Comorbidities of Hearing Loss

Comorbidities of Hearing Loss

Carli Van Harken

Carli Van Harken is co-owner and licensed dealer for CEH and is certified with the International Hearing Society. After working together for several years under previous ownership, Carli and Kristin joined forces as owners in 2006 with the Grand Haven and Zeeland locations.
Carli Van Harken

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It can be disastrous when hearing loss begins to emerge. It ever alters the way someone interacts with the environment around them. Hearing loss may also often be a manifestation or result of other, more severe health problems referred to as comorbidities.

Comorbidities is a medical term for one or more illnesses or circumstances occurring concurrently in the same individual. They vary from physical illnesses to mental illnesses and are often the first indication of other possible health problems.

Here are some of the most common comorbidities of hearing loss.

Cardiovascular disease

Strokes, heart attacks and heart disease can all result from bad heart health. Blood vessel injury to the inside ear is a primary sign of cardiovascular disease. This trauma damages your sensitive hearing nerves, resulting in hearing loss.

Your heart has the job of pumping blood around your body, which brings oxygen and nutrients to the rest of your body. The heart must work harder to achieve this when there is a plaque build-up in the arteries due to cardiovascular disease.

As a consequence, your inner ear doesn’t get the regular flow of blood it needs to function properly. These fragile nerves and cells can get damaged or demolished and result in a permanent loss of hearing, without healthy blood flow to supply the necessary oxygen.

Social isolation and loneliness

Social isolation is also an increasing problem, a consequence of which is, according to the former Surgeon General of the United States, a “reduction in lifespan similar to that caused by smoking 15 cigarettes a day.” Often individuals avoid social situations with friends, family and co-workers and instead opt to retreat and isolate themselves when listening becomes difficult.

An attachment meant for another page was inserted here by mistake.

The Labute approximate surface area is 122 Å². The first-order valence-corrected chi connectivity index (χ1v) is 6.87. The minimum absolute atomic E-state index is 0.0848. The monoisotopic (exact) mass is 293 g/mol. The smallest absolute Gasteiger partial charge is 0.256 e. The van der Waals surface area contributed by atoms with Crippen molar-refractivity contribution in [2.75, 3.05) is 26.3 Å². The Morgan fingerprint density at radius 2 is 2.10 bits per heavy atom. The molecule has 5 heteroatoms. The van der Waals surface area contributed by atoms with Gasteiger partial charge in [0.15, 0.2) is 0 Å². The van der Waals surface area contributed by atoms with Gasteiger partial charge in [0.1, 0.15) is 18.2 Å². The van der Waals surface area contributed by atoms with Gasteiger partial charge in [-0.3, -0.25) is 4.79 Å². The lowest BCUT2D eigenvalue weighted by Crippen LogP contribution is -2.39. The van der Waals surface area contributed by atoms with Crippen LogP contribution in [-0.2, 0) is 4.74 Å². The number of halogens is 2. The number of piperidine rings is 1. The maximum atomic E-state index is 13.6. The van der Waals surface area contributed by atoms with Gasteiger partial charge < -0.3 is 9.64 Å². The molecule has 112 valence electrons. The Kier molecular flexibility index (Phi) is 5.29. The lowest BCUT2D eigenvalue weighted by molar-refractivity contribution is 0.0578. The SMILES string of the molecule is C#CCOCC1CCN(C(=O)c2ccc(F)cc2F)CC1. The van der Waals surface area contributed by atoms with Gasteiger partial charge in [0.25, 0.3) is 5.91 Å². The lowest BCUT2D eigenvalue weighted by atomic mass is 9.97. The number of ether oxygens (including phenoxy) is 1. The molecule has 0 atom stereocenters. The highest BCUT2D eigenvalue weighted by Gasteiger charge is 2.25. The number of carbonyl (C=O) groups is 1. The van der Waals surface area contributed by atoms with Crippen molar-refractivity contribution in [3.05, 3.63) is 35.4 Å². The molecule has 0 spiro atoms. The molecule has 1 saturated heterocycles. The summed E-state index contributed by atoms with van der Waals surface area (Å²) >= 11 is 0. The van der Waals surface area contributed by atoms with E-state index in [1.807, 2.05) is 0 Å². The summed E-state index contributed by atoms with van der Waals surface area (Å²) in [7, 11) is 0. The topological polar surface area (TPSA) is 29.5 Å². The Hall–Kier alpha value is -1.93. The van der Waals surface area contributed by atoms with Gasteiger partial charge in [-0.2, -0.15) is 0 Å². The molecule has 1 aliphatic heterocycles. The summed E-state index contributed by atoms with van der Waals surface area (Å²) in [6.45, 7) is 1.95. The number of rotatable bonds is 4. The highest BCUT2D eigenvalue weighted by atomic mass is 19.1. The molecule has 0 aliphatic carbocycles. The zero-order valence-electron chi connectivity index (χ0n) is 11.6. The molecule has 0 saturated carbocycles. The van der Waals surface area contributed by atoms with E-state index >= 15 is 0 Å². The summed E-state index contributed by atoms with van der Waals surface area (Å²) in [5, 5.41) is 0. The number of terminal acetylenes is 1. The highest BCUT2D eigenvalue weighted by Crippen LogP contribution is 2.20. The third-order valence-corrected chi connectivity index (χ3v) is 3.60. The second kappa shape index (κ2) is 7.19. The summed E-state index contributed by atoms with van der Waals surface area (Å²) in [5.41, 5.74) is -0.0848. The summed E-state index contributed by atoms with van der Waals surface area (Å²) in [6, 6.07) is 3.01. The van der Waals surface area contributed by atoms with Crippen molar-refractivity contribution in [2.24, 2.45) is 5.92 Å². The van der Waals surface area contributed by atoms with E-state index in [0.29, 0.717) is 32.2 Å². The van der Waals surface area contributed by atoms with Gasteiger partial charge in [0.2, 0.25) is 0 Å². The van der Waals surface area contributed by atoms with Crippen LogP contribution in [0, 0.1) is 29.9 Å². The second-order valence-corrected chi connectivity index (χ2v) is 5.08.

Depression

If you lose your ability to enjoy all those sounds you enjoy such as music, nature and the voices of your friends, it’s possible you will go through anxiety, stress and sadness.

As far as anxiety and stress are concerned, they themselves can become diseases. Not being able to understand others can lead to a reduced enjoyment in social and work scenarios. For so many reasons, it is not healthy to live in a constant state of sadness, anxiety and/or stress, and individuals can easily slip into depression.

Dementia

Recently, there has been a considerable amount of research on hearing loss and its association with dementia. As mentioned previously, hearing loss affects our communication negatively and leads to a gradual retreat from social activities. The loss of social interaction creates the ideal conditions for cognitive decline and dementia to flourish.

In 2011, Frank Lin, the Director at the Cochlear Center for Hearing and Public Health at Johns Hopkins Bloomberg School of Public Health, released one of the most prominent studies connecting dementia with hearing loss. Over a span of 12 years more than 600 people without dementia participated in his research.

His results showed that the risk of dementia for the patients with mild hearing loss was nearly double, it was triple for the patients with moderate hearing loss, and five-fold for those with severe hearing loss. Dr. Lin and his colleagues concluded that there was an important correlation between hearing loss and dementia. 

Links to Falls

The main cause of injuries are falls among elderly people, and these can lead to severe medical, social and financial consequences. Falling among the elderly is often deadly. Research that analyzed falls connected with hearing loss discovered that those with hearing loss were 1.4 times more likely to fall, and that grew with the severity of the hearing loss.

Hearing loss is connected with falling because studies demonstrate that the brain tries to offset hearing loss by working harder to treat noise. The leaves fewer cognitive resources to focus on balance and spatial awareness, increasing the risk of falls drastically.

Comprehensive Ear and Hearing

There are so many risks associated with hearing loss, it makes sense for you to treat it as soon as possible. Why not schedule a hearing test with us? We’re on hand to help you continue living the life you want. Contact us today!